It is now official.
The start of the 2020 Tokyo Summer Olympic Games has been postponed.
Even though the July 24 start is four months into the future, the International Olympic Committee did the right thing by acting proactively.
Many voices called for cancellation or postponement, for good reason.
It is hard to imagine a better environment for incubation and transmission of a worldwide virus than to bring people from all over the world into close proximity to one another in a confined space surrounded by a city of over 13 million people.
Using conservative figures, if three percent of the population of Tokyo were to contract the coronavirus, it would equate to 390,000 cases.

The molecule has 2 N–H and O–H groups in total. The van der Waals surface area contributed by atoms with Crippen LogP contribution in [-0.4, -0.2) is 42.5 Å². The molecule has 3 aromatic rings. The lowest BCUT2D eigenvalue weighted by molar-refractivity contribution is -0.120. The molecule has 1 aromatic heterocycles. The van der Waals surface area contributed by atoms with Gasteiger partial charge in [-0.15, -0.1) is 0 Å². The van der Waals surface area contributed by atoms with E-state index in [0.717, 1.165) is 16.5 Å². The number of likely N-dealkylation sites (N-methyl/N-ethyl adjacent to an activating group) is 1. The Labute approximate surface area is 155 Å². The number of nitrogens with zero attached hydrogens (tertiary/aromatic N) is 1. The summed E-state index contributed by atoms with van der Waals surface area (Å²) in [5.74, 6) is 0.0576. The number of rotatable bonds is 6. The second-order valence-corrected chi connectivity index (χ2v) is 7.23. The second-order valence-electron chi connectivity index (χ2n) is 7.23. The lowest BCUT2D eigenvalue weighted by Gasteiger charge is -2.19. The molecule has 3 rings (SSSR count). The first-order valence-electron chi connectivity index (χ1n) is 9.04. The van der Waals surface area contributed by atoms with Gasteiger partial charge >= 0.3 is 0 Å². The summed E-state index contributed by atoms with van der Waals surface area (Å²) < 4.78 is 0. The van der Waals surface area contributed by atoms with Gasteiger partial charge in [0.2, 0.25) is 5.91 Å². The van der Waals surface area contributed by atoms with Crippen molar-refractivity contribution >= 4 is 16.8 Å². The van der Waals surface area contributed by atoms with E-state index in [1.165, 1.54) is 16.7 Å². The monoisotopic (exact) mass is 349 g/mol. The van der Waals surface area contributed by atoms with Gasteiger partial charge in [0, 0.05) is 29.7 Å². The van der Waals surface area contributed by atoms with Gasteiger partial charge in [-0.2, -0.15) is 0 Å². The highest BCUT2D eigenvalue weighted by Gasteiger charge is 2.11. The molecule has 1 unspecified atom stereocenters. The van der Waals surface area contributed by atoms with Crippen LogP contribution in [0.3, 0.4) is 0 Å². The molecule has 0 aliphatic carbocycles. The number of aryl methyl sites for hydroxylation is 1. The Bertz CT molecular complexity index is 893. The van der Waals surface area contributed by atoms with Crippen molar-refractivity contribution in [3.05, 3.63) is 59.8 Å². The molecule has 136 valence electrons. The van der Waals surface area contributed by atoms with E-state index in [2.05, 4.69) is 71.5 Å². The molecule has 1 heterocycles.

If the mortality rate were three percent, it would equate to almost 12,000 deaths.
To what end?
To see who can ran the fastest, jump the highest, cut through the water the fastest and other such achievements.
It is truly unfortunate, but the measure had to be taken.
At the end of the games, approximately 10,000 athletes would return from Tokyo, perhaps carrying the contagion with them and setting it loose in their native lands.
Some people may recall the 2016 Rio Summer Games, where concern over the Zika virus left many athletes with a difficult decision. A few stayed home, but the games did go on and the worst-case scenario did not happen.
Since the Olympic Games were started again in 1896, the only cancellations were for World War I in 1916 and World War II in 1940 and 1944.
The International Olympic Committee made the right call by postponing the games until 2021.
The IOC was under pressure from athletes and Olympic Committees from around the world.
The IOC did enjoy the luxury of time, something that cannot be said about professional leagues around the world, where the crisis exploded in the midst of just ahead of seasons.